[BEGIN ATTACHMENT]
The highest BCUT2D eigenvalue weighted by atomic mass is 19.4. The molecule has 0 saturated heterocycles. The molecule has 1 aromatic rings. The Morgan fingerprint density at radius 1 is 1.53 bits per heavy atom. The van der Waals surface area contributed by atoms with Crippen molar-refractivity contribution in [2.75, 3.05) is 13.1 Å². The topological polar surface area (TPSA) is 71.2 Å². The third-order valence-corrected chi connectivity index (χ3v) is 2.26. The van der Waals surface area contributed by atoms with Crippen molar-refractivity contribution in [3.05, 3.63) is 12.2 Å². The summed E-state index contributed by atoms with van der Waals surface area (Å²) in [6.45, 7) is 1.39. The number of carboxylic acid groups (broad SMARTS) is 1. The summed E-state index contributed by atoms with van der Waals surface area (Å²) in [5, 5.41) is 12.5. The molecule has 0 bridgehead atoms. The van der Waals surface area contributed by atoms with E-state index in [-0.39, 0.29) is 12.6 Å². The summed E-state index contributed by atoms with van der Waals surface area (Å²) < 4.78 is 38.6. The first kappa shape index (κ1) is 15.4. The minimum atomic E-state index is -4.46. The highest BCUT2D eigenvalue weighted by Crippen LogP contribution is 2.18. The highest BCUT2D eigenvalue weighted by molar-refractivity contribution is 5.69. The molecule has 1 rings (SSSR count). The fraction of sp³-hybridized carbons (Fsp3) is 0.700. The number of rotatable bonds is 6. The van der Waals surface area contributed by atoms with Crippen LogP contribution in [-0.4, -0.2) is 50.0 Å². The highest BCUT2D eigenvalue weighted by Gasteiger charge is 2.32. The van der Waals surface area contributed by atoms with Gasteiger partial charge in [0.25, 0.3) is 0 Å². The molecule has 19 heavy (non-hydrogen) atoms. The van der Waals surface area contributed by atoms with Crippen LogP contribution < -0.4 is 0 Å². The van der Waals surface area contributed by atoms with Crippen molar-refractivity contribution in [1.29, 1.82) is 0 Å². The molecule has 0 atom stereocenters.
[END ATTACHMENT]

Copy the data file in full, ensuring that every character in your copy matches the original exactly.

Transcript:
The highest BCUT2D eigenvalue weighted by atomic mass is 19.4. The molecule has 0 saturated heterocycles. The molecule has 1 aromatic rings. The Morgan fingerprint density at radius 1 is 1.53 bits per heavy atom. The van der Waals surface area contributed by atoms with Crippen molar-refractivity contribution in [2.75, 3.05) is 13.1 Å². The topological polar surface area (TPSA) is 71.2 Å². The third-order valence-corrected chi connectivity index (χ3v) is 2.26. The van der Waals surface area contributed by atoms with Crippen molar-refractivity contribution in [3.05, 3.63) is 12.2 Å². The summed E-state index contributed by atoms with van der Waals surface area (Å²) in [6.45, 7) is 1.39. The number of carboxylic acid groups (broad SMARTS) is 1. The summed E-state index contributed by atoms with van der Waals surface area (Å²) in [5, 5.41) is 12.5. The molecule has 0 bridgehead atoms. The van der Waals surface area contributed by atoms with E-state index in [-0.39, 0.29) is 12.6 Å². The summed E-state index contributed by atoms with van der Waals surface area (Å²) < 4.78 is 38.6. The first kappa shape index (κ1) is 15.4. The minimum atomic E-state index is -4.46. The highest BCUT2D eigenvalue weighted by Crippen LogP contribution is 2.18. The highest BCUT2D eigenvalue weighted by molar-refractivity contribution is 5.69. The molecule has 1 rings (SSSR count). The fraction of sp³-hybridized carbons (Fsp3) is 0.700. The number of rotatable bonds is 6. The van der Waals surface area contributed by atoms with Crippen LogP contribution in [-0.4, -0.2) is 50.0 Å². The highest BCUT2D eigenvalue weighted by Gasteiger charge is 2.32. The van der Waals surface area contributed by atoms with Gasteiger partial charge in [0.25, 0.3) is 0 Å². The molecule has 19 heavy (non-hydrogen) atoms. The van der Waals surface area contributed by atoms with Crippen LogP contribution < -0.4 is 0 Å². The van der Waals surface area contributed by atoms with Crippen molar-refractivity contribution in [1.29, 1.82) is 0 Å². The molecule has 0 atom stereocenters.